There’s no doubt that Bush returning to Anthrax would be an amazing turn of events, especially considering that Anthrax’s last album, 2003’s We’ve Come for You All, was Bush’s last album with the band before his departure. Ending the waiting period of Worship Music would also put Anthrax back in the spotlight of the music scene, opening doors for a variety of interesting tours, including the highly-rumored “Big 4 Tour” of Slayer, Metallica, Megadeth, and Anthrax that has been suggested and then shut down several times in recent months. Fans would love him for returning to the band full-time after fading off the radar in 2005.

by Christian John Wikane

31 Mar 2010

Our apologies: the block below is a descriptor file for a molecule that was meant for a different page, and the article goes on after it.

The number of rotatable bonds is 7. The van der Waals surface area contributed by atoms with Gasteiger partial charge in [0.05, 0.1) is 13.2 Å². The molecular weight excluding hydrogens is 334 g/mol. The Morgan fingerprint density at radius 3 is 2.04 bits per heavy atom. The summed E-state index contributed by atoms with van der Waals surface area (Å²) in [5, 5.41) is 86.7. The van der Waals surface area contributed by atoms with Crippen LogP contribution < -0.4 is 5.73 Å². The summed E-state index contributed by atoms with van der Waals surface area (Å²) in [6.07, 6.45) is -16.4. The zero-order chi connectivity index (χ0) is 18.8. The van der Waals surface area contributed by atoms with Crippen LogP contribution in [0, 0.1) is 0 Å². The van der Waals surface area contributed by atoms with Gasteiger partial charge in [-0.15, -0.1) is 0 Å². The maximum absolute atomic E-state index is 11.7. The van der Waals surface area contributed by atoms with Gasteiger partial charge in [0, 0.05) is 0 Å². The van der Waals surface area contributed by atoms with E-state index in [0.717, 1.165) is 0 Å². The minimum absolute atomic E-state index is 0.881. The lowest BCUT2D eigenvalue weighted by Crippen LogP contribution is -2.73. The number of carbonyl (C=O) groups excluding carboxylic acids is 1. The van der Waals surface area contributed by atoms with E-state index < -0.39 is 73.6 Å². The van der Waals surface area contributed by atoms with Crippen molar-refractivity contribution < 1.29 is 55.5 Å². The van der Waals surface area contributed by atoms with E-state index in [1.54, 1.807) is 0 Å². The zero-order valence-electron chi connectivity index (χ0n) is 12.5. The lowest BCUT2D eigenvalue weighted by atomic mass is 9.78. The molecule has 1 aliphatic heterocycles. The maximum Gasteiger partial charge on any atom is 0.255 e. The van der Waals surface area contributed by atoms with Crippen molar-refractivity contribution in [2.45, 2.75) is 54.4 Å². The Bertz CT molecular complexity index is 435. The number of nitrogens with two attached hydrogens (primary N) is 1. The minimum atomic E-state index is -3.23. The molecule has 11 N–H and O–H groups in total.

I imagine Russell Taylor sharing a cup of tea with Langston Hughes, or discussing his latest set of lyrics with Billy Strayhorn. Perhaps the night before, he sat in with Duke Ellington or hoofed across the floor at Small’s Paradise. If Russell Taylor had been born four generations earlier, these scenarios would be the stuff of history books. Anyone who knows Taylor, one of the most prominent artists to emerge from New York’s independent soul music scene, knows that he has an affinity for the Harlem Renaissance and the individuals who made “uptown” a destination in the 1920s. Doubtless, he’d be embraced by the literary and musical figures of that creatively fertile era.